It would be easy to think that only the one being mentored will be benefiting from the mentor/mentee relationship. Perhaps, to the more experienced mentor, having to show someone the ropes of a profession might even be a burden. However, with a strong mentor relationship both parties can benefit really well.

Most obviously, fulfilling the role of a mentor can foster great communication and leadership skills that can benefit the mentor long after they stop being someone’s mentor.[3] In this way it is in their best interest to be a good mentor.

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Here’re some hallmarks of a great mentorship.

So, having a great mentor is clearly a hugely beneficial experience. However how can these benefits be attained? What does a good mentorship actually look like?

  • A great mentor will be committed to their mentee, and likewise the mentee will be committed to their mentor.[4] Because of this, both parties will soon get to know the other’s strengths and weaknesses. With this your mentor will be able to push you in a direction that works best for you.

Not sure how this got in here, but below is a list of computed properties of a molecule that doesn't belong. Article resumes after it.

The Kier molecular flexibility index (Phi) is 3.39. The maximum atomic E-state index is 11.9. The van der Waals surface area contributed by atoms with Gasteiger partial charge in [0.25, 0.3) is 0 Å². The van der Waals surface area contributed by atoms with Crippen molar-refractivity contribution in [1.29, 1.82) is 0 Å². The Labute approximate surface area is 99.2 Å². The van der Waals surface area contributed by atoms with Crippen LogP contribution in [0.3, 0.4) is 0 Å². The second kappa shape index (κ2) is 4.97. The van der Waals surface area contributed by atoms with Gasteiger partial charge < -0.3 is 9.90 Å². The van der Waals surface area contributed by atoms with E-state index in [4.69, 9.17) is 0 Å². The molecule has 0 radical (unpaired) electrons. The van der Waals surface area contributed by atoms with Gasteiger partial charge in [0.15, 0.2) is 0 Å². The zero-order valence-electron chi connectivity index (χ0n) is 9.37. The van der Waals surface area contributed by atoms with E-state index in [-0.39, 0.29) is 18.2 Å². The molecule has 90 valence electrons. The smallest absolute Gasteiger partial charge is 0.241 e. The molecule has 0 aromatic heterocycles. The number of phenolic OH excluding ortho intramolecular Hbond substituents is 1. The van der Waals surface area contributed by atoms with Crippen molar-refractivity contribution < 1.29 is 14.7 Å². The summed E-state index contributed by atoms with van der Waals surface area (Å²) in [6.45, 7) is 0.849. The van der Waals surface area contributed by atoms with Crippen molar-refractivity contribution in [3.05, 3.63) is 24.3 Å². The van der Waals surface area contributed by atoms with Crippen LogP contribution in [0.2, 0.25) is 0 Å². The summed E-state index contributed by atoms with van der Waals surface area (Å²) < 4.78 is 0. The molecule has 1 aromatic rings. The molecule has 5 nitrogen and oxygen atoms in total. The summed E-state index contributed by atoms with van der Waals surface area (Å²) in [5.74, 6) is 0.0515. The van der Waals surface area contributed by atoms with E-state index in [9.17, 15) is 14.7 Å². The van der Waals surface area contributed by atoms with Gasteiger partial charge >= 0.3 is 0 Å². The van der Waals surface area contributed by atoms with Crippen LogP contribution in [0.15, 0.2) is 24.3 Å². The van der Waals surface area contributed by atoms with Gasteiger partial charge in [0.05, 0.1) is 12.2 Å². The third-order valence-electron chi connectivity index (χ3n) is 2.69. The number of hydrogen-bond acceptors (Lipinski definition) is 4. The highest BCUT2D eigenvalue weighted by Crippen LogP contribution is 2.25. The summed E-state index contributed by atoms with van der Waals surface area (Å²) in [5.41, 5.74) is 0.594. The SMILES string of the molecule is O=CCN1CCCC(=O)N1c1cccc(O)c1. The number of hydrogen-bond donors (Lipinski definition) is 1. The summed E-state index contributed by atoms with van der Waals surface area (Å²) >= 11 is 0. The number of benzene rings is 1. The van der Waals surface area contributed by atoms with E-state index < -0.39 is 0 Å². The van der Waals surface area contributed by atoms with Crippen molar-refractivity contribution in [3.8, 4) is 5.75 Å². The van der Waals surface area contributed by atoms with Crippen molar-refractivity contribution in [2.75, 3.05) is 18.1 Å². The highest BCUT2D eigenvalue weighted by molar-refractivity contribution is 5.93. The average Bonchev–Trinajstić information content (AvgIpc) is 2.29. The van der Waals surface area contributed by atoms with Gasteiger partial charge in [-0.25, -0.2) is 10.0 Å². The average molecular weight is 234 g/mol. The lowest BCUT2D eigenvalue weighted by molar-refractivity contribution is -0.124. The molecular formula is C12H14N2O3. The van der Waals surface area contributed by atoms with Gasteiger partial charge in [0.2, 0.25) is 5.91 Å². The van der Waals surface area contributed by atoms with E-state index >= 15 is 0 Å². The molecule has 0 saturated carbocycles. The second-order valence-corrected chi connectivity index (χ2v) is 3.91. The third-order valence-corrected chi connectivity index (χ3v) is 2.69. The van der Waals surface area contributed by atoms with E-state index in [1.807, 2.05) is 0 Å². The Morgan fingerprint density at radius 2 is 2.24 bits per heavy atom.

• Someone who has been around for a while, has achieved success in your field, will invariably know people. People that would otherwise be out of reach to you if you didn’t have a mentor. That old saying “it’s all about who you know” can be pretty accurate. With a mentor, not only do you know someone worth knowing, you know someone who is working hard to make sure you achieve success.
  • A mentor will be able to give you perspective. Its easy to lose a sense of purpose and direction stuck in the old 9-5, the drudgery, the grind. A mentor will be able to show you not only how to get the best results from your current working patterns, but also, by merely being there, will show you where your current path may take you.

Be a great mentee if you want to get the most of your mentorship.